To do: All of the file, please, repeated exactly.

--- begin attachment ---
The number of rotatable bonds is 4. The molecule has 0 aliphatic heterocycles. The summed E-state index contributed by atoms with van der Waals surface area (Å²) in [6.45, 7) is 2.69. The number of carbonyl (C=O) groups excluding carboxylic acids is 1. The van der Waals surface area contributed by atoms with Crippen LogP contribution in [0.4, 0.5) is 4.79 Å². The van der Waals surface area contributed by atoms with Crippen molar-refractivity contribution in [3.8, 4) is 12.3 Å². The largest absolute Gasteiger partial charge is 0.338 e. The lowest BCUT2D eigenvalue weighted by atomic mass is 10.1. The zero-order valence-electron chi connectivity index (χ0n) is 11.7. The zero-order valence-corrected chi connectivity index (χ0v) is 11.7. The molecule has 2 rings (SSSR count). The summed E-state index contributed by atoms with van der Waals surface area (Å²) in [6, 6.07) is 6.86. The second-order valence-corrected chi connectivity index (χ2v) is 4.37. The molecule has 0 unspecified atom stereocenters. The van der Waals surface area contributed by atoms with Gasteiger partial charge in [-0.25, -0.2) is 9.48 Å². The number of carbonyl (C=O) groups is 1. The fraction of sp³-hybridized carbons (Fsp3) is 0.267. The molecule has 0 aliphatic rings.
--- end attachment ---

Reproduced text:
The number of rotatable bonds is 4. The molecule has 0 aliphatic heterocycles. The summed E-state index contributed by atoms with van der Waals surface area (Å²) in [6.45, 7) is 2.69. The number of carbonyl (C=O) groups excluding carboxylic acids is 1. The van der Waals surface area contributed by atoms with Crippen LogP contribution in [0.4, 0.5) is 4.79 Å². The van der Waals surface area contributed by atoms with Crippen molar-refractivity contribution in [3.8, 4) is 12.3 Å². The largest absolute Gasteiger partial charge is 0.338 e. The lowest BCUT2D eigenvalue weighted by atomic mass is 10.1. The zero-order valence-electron chi connectivity index (χ0n) is 11.7. The zero-order valence-corrected chi connectivity index (χ0v) is 11.7. The molecule has 2 rings (SSSR count). The summed E-state index contributed by atoms with van der Waals surface area (Å²) in [6, 6.07) is 6.86. The second-order valence-corrected chi connectivity index (χ2v) is 4.37. The molecule has 0 unspecified atom stereocenters. The van der Waals surface area contributed by atoms with Gasteiger partial charge in [-0.25, -0.2) is 9.48 Å². The number of carbonyl (C=O) groups is 1. The fraction of sp³-hybridized carbons (Fsp3) is 0.267. The molecule has 0 aliphatic rings.